Irfan Haider

ESR 3:
Irfan Haider

My name is Irfan Haider, and I come from Pakistan. My fascination with technological advancements such as in Automotive Engineering, Aerospace and Structural Engineering led me to adopt Computational Engineering as my profession. To achieve my goal, I opted for a Master of Science in Computational Mechanics as my discipline of choice at Technical University of Munich (TUM), Germany, and a bachelor’s degree in Civil Engineering from University of Engineering and Technology, Lahore.

During my master’s studies, I took several courses to broaden and deepen my understanding of Computational Engineering. This not only allowed me to delve deep into my passion for the study of computational methods to study various phenomena but also permitted me to think beyond my perception. Until recently, I have been working as a simulation engineer in the Gear Research Centre on the modeling and simulation of a multi-plate clutch. During my master’s thesis, I worked on the development of a framework to efficiently model and simulate the yarns with bending stiffness.

I have been studying and working with modeling and simulation of various structures and I find the topic of mesoscopic modeling and simulation in the context of automotive applications fascinating. This rigorous and interdisciplinary program will enable me to further enhance my skills in computational methods and in numerical software development.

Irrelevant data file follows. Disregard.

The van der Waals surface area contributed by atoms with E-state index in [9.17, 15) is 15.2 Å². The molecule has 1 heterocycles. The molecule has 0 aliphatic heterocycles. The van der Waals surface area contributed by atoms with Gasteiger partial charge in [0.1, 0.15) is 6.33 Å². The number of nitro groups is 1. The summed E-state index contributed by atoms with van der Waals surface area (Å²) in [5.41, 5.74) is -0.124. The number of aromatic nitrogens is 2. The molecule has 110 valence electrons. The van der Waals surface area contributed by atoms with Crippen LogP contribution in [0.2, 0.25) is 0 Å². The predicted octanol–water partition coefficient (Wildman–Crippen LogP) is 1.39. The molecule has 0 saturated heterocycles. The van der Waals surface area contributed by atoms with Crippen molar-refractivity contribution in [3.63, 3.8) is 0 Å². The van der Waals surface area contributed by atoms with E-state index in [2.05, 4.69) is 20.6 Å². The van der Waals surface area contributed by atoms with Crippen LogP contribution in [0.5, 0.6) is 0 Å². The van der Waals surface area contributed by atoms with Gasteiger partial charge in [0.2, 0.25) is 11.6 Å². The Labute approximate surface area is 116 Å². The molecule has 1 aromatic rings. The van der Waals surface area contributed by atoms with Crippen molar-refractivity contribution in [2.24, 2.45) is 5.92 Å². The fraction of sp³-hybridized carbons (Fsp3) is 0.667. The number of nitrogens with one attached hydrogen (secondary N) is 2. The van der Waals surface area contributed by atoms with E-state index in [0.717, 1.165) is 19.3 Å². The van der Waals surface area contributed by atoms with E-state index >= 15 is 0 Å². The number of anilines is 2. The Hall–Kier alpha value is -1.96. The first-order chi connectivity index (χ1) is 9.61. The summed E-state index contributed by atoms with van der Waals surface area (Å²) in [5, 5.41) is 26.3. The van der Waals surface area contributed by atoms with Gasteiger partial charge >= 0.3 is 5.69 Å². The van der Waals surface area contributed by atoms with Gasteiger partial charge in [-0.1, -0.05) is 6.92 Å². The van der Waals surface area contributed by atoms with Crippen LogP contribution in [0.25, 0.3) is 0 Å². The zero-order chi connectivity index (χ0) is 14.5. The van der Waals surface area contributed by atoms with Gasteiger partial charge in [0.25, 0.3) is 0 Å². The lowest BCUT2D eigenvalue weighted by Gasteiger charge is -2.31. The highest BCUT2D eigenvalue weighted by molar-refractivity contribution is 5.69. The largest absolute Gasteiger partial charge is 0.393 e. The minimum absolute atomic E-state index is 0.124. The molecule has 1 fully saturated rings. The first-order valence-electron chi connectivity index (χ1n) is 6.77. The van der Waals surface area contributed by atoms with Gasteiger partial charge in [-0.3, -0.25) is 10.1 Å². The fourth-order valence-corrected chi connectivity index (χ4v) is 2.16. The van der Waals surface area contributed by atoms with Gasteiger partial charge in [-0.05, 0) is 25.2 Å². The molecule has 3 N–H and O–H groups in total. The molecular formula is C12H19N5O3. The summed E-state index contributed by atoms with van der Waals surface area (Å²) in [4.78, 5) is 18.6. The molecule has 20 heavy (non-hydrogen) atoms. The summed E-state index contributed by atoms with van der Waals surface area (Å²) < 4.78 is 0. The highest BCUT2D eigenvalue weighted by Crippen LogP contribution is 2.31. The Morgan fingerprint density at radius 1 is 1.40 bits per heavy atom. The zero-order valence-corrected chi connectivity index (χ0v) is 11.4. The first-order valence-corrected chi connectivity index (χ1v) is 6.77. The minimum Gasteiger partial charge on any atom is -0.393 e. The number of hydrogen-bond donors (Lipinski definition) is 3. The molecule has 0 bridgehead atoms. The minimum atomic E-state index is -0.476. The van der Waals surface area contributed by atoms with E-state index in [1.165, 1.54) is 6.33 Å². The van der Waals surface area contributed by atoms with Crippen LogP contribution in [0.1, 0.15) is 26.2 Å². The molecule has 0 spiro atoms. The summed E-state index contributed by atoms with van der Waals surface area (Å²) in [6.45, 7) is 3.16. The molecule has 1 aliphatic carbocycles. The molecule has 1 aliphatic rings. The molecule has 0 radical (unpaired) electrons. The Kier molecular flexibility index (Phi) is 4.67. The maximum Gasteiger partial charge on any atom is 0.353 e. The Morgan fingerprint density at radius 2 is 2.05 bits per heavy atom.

Host Institution
University of Liège (Belgium)


The ESR will develop models of wire bundles based on non-smooth contact dynamics with applications to wiring harnesses which are compound, multi-wired rod-like structures. The simulation tool will combine an open-source advanced contact solver developed by INRIA in a project on hair simulation with an open-source rod formulation to be developed by ESR3. The ESR will conduct a comparison of these two approaches in terms of robustness and efficiency. The final aim of ESR3 is to develop a simulation code for mesoscopic structure models to perform virtual experiments able to reproduce and predict the outcome of the experiments performed by ESR11 in hardware.

Expected Results

Virtual experiments with mesoscopic models developed by ESR3 yield a powerful tool to analyse and interpret the outcome of the experiments performed by ESR11, provide an independent approach, complementary to the one developed by ESR6, to study harness-like structures, and thus enables a mutual validation of these methods.


planned at GDtech (industrial partner), Institut National de Recherche en Informatique et en Automatique (partner organisation), Centrale Supélec and Fraunhofer ITWM

associated with the Industrial Challenges

IC 1 Textile engineering
IC 3 Automotive engineering I
IC 9 Software development